Medvedev talks on Wimbledon threat to ban ‘pro-Putin’ stars

The UK sports minister suggested the country wouldn’t allow ‘supporters of Vladimir Putin’ to compete in Britain

World number two Daniil Medvedev has said “every country can set their own rules” but suggested he is not unduly concerned after the UK sports minister claimed that Russian players could be banned from Wimbledon unless they denounce President Vladimir Putin.

Read Wimbledon punishes Russian tennis players for Putin’s war

Medvedev is currently at the Miami Open, where he is seeded first and will meet Britain’s Andy Murray in the second round on Saturday.

Speaking on the sidelines after comments by UK sports minister Nigel Huddleston, who said earlier this month that Britain “needs to have some assurance that [athletes] are not supporters of Vladimir Putin” before being allowed to compete at events such as Wimbledon, Medvedev mostly kept his own counsel.    

“[I] don’t have any response to Wimbledon. I will need to see what happens next,” said the US Open champion, AFP reported.

“I try to take it tournament by tournament. I mean, there are always different rules, regulations in order to play or not to play.

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The International Tennis Federation (ITF) has allowed Russian and Belarusian stars to continue to compete as neutrals in the wake of Moscow’s military operation in Ukraine, but has said players from the two countries must appear without any national symbols.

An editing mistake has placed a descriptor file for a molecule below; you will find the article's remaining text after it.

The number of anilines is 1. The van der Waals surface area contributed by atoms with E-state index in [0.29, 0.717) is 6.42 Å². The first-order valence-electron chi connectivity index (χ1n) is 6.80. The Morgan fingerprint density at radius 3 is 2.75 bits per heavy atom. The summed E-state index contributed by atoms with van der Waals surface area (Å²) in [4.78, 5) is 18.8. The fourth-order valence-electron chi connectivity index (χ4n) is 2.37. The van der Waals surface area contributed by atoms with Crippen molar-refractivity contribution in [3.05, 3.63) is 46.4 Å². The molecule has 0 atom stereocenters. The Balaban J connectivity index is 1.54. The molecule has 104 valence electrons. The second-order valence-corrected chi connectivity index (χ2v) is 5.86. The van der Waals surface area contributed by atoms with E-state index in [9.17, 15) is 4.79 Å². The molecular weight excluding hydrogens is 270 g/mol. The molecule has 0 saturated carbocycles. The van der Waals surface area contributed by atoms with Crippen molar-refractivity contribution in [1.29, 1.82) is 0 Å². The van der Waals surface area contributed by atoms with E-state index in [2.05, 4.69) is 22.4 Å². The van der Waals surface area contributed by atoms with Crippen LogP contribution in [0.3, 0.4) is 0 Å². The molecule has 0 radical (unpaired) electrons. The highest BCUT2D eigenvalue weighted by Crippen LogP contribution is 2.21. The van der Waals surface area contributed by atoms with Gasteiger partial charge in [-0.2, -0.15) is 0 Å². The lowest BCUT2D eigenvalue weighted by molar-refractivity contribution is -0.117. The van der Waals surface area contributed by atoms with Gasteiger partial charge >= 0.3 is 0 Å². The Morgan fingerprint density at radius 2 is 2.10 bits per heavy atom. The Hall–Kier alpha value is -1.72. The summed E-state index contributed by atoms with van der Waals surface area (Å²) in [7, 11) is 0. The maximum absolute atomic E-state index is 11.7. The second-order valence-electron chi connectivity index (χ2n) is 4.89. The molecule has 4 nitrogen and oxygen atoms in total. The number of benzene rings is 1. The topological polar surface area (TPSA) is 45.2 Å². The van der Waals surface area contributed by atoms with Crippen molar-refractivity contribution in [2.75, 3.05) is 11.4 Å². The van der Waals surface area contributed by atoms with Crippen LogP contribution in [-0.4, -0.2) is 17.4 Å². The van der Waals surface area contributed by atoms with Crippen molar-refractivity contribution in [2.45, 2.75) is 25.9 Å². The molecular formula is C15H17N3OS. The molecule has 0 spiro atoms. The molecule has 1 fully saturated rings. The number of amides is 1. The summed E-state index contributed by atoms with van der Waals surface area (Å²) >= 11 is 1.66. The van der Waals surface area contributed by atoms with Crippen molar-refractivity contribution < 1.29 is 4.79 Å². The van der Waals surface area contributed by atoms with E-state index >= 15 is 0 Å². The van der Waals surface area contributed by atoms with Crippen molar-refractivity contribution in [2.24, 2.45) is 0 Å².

Medvedev, 26, has removed the Russian flag from his social media accounts and said in Miami that he would effectively have to accept it if certain countries decided to impose separate rules in contradiction to those issued by sporting federations.

Read more: Ukrainian witches plan coven to depose Vladimir Putin

“Every country can set their own rules. Maybe tomorrow somebody’s going to announce, I don’t know, that we don’t want any more tennis tournaments,” said Medvedev. 

“Say one country has a Grand Slam, and maybe some other Masters events are going to say, ‘We don’t want any more tennis in our country.’ That’s how life is.

“It’s very tough in life to talk about what is fair and not fair. So I of course do have my own opinions on different topics, but I prefer to speak about them with my family, with my wife, where we can sometimes disagree, but we can discuss. It’s much easier when you have a dialogue about this.”

The next tournament for Medvedev after Miami will be the Rolex Masters in Monte-Carlo, which he said counts as a “home” event as he is a resident there.

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Since Russia launched its military offensive in Ukraine last month, Medvedev has issued calls for peace without mentioning the specific conflict – a stance he stuck to in Miami.

“I think everybody knows what’s happening, so it’s basically of course impossible to ignore it,” Medvedev told reporters.

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“I always said I’m for peace. I want everybody to be safe, healthy, myself included, other people included, everybody in the world. Sometimes it’s not possible, but, yeah, that’s what I want.”

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By Cleo

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